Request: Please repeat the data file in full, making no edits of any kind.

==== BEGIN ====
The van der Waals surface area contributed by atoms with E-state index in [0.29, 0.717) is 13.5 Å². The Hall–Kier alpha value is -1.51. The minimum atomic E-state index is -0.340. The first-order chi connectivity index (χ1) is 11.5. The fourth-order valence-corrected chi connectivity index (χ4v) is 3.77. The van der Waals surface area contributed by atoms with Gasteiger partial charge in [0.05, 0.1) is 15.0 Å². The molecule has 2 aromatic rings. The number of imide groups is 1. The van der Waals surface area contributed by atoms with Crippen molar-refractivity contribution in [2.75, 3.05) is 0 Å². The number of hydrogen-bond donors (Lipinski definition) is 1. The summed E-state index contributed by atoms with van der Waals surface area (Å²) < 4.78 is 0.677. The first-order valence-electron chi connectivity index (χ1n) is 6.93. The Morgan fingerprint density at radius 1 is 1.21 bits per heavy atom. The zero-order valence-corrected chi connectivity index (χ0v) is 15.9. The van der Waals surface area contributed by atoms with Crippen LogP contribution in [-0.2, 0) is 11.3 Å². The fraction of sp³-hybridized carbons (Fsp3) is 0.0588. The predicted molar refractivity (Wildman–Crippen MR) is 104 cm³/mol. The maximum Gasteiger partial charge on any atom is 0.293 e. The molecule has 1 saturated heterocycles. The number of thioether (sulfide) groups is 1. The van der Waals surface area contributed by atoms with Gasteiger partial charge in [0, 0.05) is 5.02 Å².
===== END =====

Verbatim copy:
The van der Waals surface area contributed by atoms with E-state index in [0.29, 0.717) is 13.5 Å². The Hall–Kier alpha value is -1.51. The minimum atomic E-state index is -0.340. The first-order chi connectivity index (χ1) is 11.5. The fourth-order valence-corrected chi connectivity index (χ4v) is 3.77. The van der Waals surface area contributed by atoms with Gasteiger partial charge in [0.05, 0.1) is 15.0 Å². The molecule has 2 aromatic rings. The number of imide groups is 1. The van der Waals surface area contributed by atoms with Crippen molar-refractivity contribution in [2.75, 3.05) is 0 Å². The number of hydrogen-bond donors (Lipinski definition) is 1. The summed E-state index contributed by atoms with van der Waals surface area (Å²) < 4.78 is 0.677. The first-order valence-electron chi connectivity index (χ1n) is 6.93. The Morgan fingerprint density at radius 1 is 1.21 bits per heavy atom. The zero-order valence-corrected chi connectivity index (χ0v) is 15.9. The van der Waals surface area contributed by atoms with Crippen LogP contribution in [-0.2, 0) is 11.3 Å². The fraction of sp³-hybridized carbons (Fsp3) is 0.0588. The predicted molar refractivity (Wildman–Crippen MR) is 104 cm³/mol. The maximum Gasteiger partial charge on any atom is 0.293 e. The molecule has 1 saturated heterocycles. The number of thioether (sulfide) groups is 1. The van der Waals surface area contributed by atoms with Gasteiger partial charge in [0, 0.05) is 5.02 Å².